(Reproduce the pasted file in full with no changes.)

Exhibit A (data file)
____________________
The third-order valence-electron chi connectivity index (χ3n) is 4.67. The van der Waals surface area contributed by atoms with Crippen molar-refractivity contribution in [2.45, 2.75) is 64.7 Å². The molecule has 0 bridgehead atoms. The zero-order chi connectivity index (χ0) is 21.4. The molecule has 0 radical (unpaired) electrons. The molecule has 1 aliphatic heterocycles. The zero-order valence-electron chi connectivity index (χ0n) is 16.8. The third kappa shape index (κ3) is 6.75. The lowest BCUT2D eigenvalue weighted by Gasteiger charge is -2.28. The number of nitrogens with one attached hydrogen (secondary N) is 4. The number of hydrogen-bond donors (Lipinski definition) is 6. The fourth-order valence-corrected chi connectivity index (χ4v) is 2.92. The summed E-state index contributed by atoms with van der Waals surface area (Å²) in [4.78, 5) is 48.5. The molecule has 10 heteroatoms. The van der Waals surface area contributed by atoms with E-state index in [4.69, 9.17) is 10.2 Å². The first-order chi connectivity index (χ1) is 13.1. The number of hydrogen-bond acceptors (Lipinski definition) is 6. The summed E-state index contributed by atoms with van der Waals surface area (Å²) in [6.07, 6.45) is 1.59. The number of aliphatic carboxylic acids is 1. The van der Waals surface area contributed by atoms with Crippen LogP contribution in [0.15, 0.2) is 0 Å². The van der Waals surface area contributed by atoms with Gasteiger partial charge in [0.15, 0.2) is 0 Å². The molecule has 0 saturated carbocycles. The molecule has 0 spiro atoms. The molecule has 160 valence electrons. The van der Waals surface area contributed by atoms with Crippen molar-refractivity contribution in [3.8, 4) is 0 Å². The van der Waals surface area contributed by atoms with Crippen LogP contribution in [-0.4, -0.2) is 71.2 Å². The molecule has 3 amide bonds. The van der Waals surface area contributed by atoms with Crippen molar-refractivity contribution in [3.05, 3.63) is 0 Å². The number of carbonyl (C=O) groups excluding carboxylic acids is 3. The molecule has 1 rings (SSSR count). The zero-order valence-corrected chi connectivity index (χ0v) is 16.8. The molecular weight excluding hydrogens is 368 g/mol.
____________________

The third-order valence-electron chi connectivity index (χ3n) is 4.67. The van der Waals surface area contributed by atoms with Crippen molar-refractivity contribution in [2.45, 2.75) is 64.7 Å². The molecule has 0 bridgehead atoms. The zero-order chi connectivity index (χ0) is 21.4. The molecule has 0 radical (unpaired) electrons. The molecule has 1 aliphatic heterocycles. The zero-order valence-electron chi connectivity index (χ0n) is 16.8. The third kappa shape index (κ3) is 6.75. The lowest BCUT2D eigenvalue weighted by Gasteiger charge is -2.28. The number of nitrogens with one attached hydrogen (secondary N) is 4. The number of hydrogen-bond donors (Lipinski definition) is 6. The fourth-order valence-corrected chi connectivity index (χ4v) is 2.92. The summed E-state index contributed by atoms with van der Waals surface area (Å²) in [4.78, 5) is 48.5. The molecule has 10 heteroatoms. The van der Waals surface area contributed by atoms with E-state index in [4.69, 9.17) is 10.2 Å². The first-order chi connectivity index (χ1) is 13.1. The number of hydrogen-bond acceptors (Lipinski definition) is 6. The summed E-state index contributed by atoms with van der Waals surface area (Å²) in [6.07, 6.45) is 1.59. The number of aliphatic carboxylic acids is 1. The van der Waals surface area contributed by atoms with Crippen LogP contribution in [0.15, 0.2) is 0 Å². The van der Waals surface area contributed by atoms with Gasteiger partial charge in [0.15, 0.2) is 0 Å². The molecule has 0 saturated carbocycles. The molecule has 0 spiro atoms. The molecule has 160 valence electrons. The van der Waals surface area contributed by atoms with Crippen molar-refractivity contribution in [3.8, 4) is 0 Å². The van der Waals surface area contributed by atoms with Crippen LogP contribution in [-0.4, -0.2) is 71.2 Å². The molecule has 3 amide bonds. The van der Waals surface area contributed by atoms with Crippen molar-refractivity contribution in [3.05, 3.63) is 0 Å². The number of carbonyl (C=O) groups excluding carboxylic acids is 3. The molecule has 1 rings (SSSR count). The zero-order valence-corrected chi connectivity index (χ0v) is 16.8. The molecular weight excluding hydrogens is 368 g/mol.